You, the reader won't know this, but I've had to increase the font on my computer in order to type this article. While I don't yet need reading glasses, I am unable to see the computer screen clearly sometimes. I know a bunch of you in the same boat are nodding your heads, allowing your reading glasses to slide down your noses. At this point, getting glasses seemed like the simplest solution.
I, however, am a decades-long contact wearer. My prescription is just past a negative six, which is basically legally blind for those who have good peepers and don't know what these numbers refer to. In my natural state, uncorrected, I have been known to pet sneakers, thinking they were cats. Sometimes I walk into walls, not spatially judging the distance correctly in my blurriness. Without my lenses or glasses, I'm there, but not focused. I have sat completely oblivious to the eye doctor staff wildly gesturing at me. I'm sorry, is someone there? Without my corrective lenses, I can't see, not a bit, not at all, even if I squint. Do you get the picture?
Well, age has begun to add to this insult, gradually diminishing my reading vision which has always been super-duper. I don't notice this, but my eye doctor, smart chap that he is, insists it is so. He hasn't been wrong yet so I'm trying to agree, even though I am struggling in my efforts to adjust to the wonderful solution of multi-focal contacts.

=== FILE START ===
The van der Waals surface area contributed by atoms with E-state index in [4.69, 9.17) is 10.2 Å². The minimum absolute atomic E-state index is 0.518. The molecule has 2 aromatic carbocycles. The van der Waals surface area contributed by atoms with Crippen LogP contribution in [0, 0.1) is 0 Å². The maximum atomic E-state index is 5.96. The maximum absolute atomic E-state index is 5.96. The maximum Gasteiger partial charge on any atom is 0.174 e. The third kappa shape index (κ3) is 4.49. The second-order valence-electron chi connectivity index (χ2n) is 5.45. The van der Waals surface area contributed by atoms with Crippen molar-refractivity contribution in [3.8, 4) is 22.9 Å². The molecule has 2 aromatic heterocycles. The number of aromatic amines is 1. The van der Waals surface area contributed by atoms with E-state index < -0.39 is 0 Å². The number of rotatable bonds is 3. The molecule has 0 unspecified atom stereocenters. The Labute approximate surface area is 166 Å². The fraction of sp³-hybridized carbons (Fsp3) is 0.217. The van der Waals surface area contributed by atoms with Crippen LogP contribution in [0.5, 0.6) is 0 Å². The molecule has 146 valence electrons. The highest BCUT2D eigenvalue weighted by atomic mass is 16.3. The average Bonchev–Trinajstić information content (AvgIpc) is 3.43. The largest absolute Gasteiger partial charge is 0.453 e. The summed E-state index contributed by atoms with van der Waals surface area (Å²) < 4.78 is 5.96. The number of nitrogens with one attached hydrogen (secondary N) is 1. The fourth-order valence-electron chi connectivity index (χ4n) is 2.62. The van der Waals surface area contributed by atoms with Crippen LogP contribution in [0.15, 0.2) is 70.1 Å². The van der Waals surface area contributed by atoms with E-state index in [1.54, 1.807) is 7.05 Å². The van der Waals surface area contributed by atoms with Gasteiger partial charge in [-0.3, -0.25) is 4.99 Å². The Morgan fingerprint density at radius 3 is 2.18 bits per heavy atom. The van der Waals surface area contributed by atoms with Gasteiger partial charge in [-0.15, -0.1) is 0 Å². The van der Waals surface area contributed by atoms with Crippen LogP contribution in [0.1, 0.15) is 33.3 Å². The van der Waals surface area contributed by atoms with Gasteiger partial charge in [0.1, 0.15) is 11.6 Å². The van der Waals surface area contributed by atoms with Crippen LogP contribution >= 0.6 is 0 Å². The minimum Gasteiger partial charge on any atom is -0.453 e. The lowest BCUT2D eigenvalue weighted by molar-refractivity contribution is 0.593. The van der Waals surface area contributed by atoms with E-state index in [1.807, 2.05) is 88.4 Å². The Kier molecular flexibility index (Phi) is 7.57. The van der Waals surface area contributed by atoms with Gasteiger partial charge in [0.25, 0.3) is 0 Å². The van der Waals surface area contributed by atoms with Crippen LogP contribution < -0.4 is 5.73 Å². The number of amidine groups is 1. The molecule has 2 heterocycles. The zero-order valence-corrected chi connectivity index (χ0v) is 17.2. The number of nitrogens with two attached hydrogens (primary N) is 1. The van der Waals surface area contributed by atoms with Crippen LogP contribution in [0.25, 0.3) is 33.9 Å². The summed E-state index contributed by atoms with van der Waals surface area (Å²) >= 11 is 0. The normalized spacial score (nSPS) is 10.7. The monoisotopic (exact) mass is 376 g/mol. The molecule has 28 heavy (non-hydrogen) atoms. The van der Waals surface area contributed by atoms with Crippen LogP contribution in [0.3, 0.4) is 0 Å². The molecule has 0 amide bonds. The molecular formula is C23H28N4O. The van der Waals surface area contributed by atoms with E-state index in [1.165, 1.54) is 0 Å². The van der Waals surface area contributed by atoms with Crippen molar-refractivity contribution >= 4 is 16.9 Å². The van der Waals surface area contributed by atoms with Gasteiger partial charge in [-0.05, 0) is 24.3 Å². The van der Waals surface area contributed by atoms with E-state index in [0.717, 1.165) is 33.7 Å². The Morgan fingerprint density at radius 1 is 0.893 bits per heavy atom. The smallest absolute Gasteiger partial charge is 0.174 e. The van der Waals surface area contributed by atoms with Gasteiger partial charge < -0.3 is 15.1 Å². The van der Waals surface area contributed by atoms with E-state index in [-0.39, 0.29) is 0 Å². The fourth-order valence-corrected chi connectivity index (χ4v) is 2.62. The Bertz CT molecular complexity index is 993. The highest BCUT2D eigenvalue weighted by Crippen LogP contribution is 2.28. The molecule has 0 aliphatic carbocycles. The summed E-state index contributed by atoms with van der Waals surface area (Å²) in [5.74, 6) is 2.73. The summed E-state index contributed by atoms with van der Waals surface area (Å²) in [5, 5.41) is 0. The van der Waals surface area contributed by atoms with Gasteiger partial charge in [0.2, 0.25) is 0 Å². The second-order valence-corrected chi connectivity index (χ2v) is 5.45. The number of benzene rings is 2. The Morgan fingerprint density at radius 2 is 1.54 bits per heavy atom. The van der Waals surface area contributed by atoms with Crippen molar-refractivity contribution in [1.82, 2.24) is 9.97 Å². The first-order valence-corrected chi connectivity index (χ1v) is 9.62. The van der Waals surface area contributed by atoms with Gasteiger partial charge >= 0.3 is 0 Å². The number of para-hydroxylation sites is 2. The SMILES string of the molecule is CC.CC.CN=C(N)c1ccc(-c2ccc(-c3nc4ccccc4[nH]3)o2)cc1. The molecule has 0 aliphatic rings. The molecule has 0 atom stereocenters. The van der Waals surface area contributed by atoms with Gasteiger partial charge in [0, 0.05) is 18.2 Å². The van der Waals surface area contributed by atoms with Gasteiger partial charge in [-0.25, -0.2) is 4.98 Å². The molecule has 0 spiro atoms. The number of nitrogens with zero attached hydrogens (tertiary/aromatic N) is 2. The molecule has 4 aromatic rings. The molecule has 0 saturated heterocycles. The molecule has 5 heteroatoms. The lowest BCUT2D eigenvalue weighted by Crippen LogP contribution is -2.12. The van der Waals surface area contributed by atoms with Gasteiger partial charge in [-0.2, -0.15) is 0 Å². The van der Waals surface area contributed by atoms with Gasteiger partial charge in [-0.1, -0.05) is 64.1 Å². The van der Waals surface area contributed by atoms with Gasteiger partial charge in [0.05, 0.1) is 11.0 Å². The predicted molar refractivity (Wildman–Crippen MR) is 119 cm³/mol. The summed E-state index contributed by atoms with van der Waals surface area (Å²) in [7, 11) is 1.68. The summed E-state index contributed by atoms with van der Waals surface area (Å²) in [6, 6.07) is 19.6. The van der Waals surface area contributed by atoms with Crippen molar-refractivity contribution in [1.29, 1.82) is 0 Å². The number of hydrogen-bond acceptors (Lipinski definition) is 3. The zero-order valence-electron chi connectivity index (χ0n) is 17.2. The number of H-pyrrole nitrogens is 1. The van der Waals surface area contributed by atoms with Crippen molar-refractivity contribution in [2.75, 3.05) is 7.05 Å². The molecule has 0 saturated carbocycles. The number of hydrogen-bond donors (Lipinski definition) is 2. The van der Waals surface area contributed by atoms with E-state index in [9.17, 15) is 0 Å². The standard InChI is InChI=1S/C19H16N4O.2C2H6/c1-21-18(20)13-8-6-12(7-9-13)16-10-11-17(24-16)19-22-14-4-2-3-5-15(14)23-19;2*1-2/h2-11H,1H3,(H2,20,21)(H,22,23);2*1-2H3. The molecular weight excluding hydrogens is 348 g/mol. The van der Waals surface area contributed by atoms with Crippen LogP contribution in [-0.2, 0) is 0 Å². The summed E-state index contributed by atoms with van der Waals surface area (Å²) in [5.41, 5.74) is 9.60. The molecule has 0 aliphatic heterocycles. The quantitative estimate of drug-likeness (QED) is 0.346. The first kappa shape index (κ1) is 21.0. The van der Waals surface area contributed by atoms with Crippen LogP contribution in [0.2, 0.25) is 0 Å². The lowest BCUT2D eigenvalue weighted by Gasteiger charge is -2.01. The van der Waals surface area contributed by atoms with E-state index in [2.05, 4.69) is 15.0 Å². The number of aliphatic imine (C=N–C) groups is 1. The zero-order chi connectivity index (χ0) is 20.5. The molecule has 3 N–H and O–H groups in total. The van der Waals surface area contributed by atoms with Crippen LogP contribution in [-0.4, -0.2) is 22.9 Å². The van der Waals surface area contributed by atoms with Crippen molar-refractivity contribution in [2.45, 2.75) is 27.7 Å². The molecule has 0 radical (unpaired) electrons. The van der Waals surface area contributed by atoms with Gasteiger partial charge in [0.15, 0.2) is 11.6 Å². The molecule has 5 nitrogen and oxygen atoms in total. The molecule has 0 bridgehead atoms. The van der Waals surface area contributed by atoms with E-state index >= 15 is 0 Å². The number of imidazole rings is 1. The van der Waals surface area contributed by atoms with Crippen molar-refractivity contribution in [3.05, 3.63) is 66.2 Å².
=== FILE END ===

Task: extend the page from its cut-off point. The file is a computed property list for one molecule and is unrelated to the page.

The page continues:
Doc suggests these will help me with my vision issues and prepare me for when readers are a necessity instead of a convenience. Apparently my over-40 eyes are just starting to have trouble focusing. Books aren't really an issue, menus are just fine and the newspaper poses no problems whatsoever; my issue is seeing clearly at the computer sometimes.
I know, I know, a lot of you have been down this road and can commiserate. (Hopefully if you were driving you wore your glasses.) Some of you remain a bit vain and simply refuse to wear readers. You instead expect me to help you with your tasks, but now I'm struggling too so we're both in trouble.
Multi-focal contacts are supposed to give the wearer near and close up vision, provided they can get used to them. My bi- and tri-focal friends understand this learning curve and curbs, but my issue is getting used to how they feel. Thicker than the lenses I usually wear, I find myself using drops and rinsing lenses trying to increase my comfort. They feel just awful, even if they are super powerful.
My bionic eyes, as Mr. Harris refers to them, don't shoot green lasers, but they can see those little letters on highway signs way far away. Need to know what's on sale across the Wal-Mart? No problem, I'll read it to you because I can actually see it. That itty bitty font on medicine bottles is even clear. Why, I've even found myself distracted by the weave of tiny fibers in my sweater sleeve. Wow, I think as they stand out in clarity, this is amazing.
Doc was right, I needed this correction. It was such a gradual thing. I just didn't notice it as it came on quietly, unlike all those other age-related changes that arrive kicking and screaming for your attention. If I can get ever used to these darn things, I will be able to see so clearly I think I can begin charging for menu reading in dimly-lit restaurants. Tonight's special will be.